The survey, carried out be the FHF (Fédération Hospitalière de France) – which regroups the vast majority of public hospitals – also shows that those interviewed largely agree that the high proportion of pointless medical acts can be linked to doctorpatient relationships, with patients tending to interact significantly in the prescription of medical treatments. 79% of doctors think that patients’ expectations have increased, especially in terms of information. Moreover, 53% of them reported that the potential risk of legal action has led them to modify their practice, driving them to prescribe superfluous tests. That’s a positive reason to make patients actors in the health system instead of just healthcare consumers. An effort is needed to educate patients and inform them on their duties as well as their rights, the FHF explains, pointing to the example of a very successful media campaign launched a few years ago: ‘les antibiotiques, c’est pas automatique!’ (Antibiotics, it’s not automatic).
The FHF also advocates the idea of publishing frames of reference: scientific authorities would publish the list of tests that are strictly necessary for such and such cases. Additional tests would not qualify for reimbursement by the social security system, and their absence could not be considered a deciding argument against the practitioner in the case of a legal action. The low number of existing frames of reference is actually mentioned by medical practitioners to explain the fact that they sometimes prescribe unnecessary tests.
The FHF has already suggested the setting-up of a ‘patient’s institute’, which would provide a sort of continuing education. One concern of the FHF has been the avoidance of unaffordable waste. After a long study, in 2010 the FHF published the number of questionable medical acts performed each year that cost millions of euros: biological tests, X-rays, unjustified caesareans, screening elderly patients for prostate cancers, etc. Changing habits will take time, but the FHF is confident it will win that fight. The organisation is proud of some initial achievements: the number of caesareans greatly diminished after it publicised the gap between the number of caesareans performed without apparent need in public hospitals and private clinics, with comparative figures from region to region. The number of head X- rays, unnecessary in the case of a simple trauma for which a clinical examination is considered sufficient according to scientific consensus, dropped 9% in the months following FHF’s explanations in the media.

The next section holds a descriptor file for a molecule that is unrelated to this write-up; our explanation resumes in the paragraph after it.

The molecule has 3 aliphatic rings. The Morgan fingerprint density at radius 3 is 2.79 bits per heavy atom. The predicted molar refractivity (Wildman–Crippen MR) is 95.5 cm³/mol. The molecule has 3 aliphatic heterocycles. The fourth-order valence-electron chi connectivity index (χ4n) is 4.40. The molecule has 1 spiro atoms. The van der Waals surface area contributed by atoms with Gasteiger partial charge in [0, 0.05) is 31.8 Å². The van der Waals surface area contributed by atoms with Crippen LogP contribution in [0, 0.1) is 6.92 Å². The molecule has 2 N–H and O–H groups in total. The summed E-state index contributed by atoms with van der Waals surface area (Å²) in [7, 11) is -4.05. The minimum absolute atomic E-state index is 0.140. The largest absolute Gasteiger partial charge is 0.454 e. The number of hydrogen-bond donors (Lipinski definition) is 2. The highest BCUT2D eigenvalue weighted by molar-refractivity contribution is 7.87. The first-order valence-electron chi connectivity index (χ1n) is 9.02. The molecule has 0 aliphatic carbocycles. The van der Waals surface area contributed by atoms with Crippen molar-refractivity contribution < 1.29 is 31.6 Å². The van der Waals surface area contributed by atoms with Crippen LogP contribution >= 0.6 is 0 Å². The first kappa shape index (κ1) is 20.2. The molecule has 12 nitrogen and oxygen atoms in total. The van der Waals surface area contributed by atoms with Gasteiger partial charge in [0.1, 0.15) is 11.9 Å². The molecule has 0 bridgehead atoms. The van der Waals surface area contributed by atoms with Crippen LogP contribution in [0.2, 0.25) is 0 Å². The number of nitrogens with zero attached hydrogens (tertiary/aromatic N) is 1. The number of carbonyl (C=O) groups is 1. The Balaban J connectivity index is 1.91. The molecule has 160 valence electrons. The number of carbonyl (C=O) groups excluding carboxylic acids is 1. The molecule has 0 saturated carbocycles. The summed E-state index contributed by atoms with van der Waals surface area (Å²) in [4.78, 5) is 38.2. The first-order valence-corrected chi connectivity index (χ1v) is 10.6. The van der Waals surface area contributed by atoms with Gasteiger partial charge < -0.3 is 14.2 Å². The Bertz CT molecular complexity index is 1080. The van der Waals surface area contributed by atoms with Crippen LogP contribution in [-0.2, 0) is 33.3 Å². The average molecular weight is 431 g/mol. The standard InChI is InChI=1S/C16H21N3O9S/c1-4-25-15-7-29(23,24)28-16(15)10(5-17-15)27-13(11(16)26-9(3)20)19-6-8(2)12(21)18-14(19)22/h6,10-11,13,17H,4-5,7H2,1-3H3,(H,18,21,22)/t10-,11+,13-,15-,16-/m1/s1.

According to Frédéric Valletoux, President of the FHF, public hospitals hold a real legitimacy in the matter: some subjects are to be faced head on, such as the closing down of small hospitals where safety is not guaranteed – because the FHF does not have an approach based on commercialism. Hospital doctors are not paid according to the number of their medical acts, even if public hospital budgets are based on the volume of medical acts performed.
Between the lines, the FHF appears to be blaming the Health Insurance (Assurance Maladie) that holds the record of acts performed by every physician, keeping them to itself in order to avoid a possible wind of protest among private practitioners. Yet, the FHF would not favour disciplinary actions against doctors who prescribe unnecessary acts. It claims that the priority is to continue to promote information and make that public. According to Frédéric Valletout, we cannot imagine that the 28% of acts that doctors themselves consider pointless could all disappear. Medical practice should in no way become cold and mechanical; it must remain basically humane. To reach an adequate relevance of medical acts will be a long process and will need strong political impetus – in fact, the FHF has already appealed to the new Health Minister, Marisol Touraine. Notwithstanding, the system of financial remuneration of medical practitioners, in public as well as private sectors, in Frédéric Valletout’s view, should be modified and be less dependent on the volume of activity. This is slowly being introduced to general practitioners and pharmacists. In the case of hospitals, a number of options are possible: for instance a regressive fee after a certain number of interventions by one given medical team, or a lump sum allowance for small hospitals, so that they would not be tempted to inflate medical acts in order to balance their budget.